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Synchronizing Your NAS To the Cloud

With all the cloud storage providers available these days, one thing I was looking for was a simple way to share and synchronize a networked file server in my office with a cloud-based repository. Sure, there are dozens of providers that will let you synch to your desktop. But what if you have a couple of branch offices and want to share files between them or have multiple users in a single office and single place to backup your most commonly used files? That is a tougher proposition.

I tried out Egnyte’s Local Cloud combined with a ReadyNAS from Netgear. The two worked well once I got over some initial configuration hurdles. I would recommend using the two, if you don’t mind spending the dough and taking the time to get things going. And if the ReadyNAS is too low end for you, Egnyte also supports larger storage units that incorporate a VMware image of their server.

There are lots of competitors in this space; many are just getting started. These include:

There are probably others, and certainly if you know of them, feel free to leave a comment about your experience.

So how does this work? First, you setup your NAS. In my case, the ReadyNAS from Netgear is a simple box with power and Ethernet cabling. You partition your disk drive, set up users and shares, and it appears as a file server to both Windows and Mac desktops across your LAN. Most of the setup happens inside a browser window and is very straightforward.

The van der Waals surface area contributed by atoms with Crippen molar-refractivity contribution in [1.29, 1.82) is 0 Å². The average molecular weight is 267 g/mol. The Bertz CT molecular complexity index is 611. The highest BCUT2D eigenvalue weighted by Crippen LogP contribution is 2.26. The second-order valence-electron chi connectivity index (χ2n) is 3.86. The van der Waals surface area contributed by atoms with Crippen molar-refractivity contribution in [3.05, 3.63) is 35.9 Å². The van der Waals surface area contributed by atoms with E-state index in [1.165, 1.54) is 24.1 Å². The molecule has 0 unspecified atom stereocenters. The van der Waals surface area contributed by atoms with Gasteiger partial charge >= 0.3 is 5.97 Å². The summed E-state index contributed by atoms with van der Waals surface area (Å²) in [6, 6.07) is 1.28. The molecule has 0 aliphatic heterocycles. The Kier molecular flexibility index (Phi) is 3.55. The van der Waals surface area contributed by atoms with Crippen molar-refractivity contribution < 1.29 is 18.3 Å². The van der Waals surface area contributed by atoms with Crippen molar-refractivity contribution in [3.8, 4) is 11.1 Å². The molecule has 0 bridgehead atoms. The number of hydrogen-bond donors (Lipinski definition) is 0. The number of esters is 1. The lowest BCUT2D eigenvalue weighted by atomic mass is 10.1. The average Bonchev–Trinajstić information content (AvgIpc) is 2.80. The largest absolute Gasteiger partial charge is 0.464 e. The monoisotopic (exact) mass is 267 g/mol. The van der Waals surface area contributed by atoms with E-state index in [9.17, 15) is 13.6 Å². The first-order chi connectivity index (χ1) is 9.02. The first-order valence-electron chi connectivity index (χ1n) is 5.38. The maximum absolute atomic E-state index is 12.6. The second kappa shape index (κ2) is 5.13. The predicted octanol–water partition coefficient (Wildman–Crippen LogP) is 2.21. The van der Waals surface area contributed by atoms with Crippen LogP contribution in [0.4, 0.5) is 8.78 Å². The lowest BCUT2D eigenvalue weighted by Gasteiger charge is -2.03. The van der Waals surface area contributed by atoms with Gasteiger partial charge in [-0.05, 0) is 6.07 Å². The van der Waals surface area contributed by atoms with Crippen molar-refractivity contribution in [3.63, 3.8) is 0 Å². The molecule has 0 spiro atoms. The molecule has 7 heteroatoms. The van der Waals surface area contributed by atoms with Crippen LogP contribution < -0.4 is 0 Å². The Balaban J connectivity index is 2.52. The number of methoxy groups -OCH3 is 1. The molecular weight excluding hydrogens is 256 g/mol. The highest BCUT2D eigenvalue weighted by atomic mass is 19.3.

Next, you setup the Egnyte Office Local Cloud, which is special software that is pre-loaded as an agent on the NAS box. This is the secret sauce, and probably where your investigation should start: if you have a NAS that doesn’t support any agents, you are out of luck. My agent was outdated and needed upgrading, although supposedly this should happen automatically. You next setup your Egnyte account and storage plan. Finally, you copy files to your NAS shared drive and start the synchronization process, using the control panel with the Local Cloud software as you can see below.

Now wait some time until the files get moved across the Interwebs. Once they are on the cloud drive, you can access them via any Web browser just like the desktop cloud services.

Egnyte has a moderately complex pricing strategy that seems to take a page from the AWS playbook: charge for all sorts of things and make it as confusing as possible. There are three basic plans for storage that range from $25 to $230 per month, then add on top of that a fee of $40 per month for each office’s access of your cloud drive. So if you have a lot of data in the cloud and a lot of branch offices, you could be paying more than $500 per month, at which point you might want to investigate other solutions or building your own from Dropbox or Box.net APIs.

One weakness is you have to ensure the files on your file server are the working copies you are sharing around your company. If you create files on your local desktop, they won’t be synchronized to the cloud drive at all. The other weakness is in understanding the process by which your files are synchronized between the NAS and the cloud.

Why not just use a common Box enterprise account or equivalent, and skip having the NAS at all? Well, that may be fine for some purposes, but I liked having something that I could see my data sitting in: call me old-fashioned.

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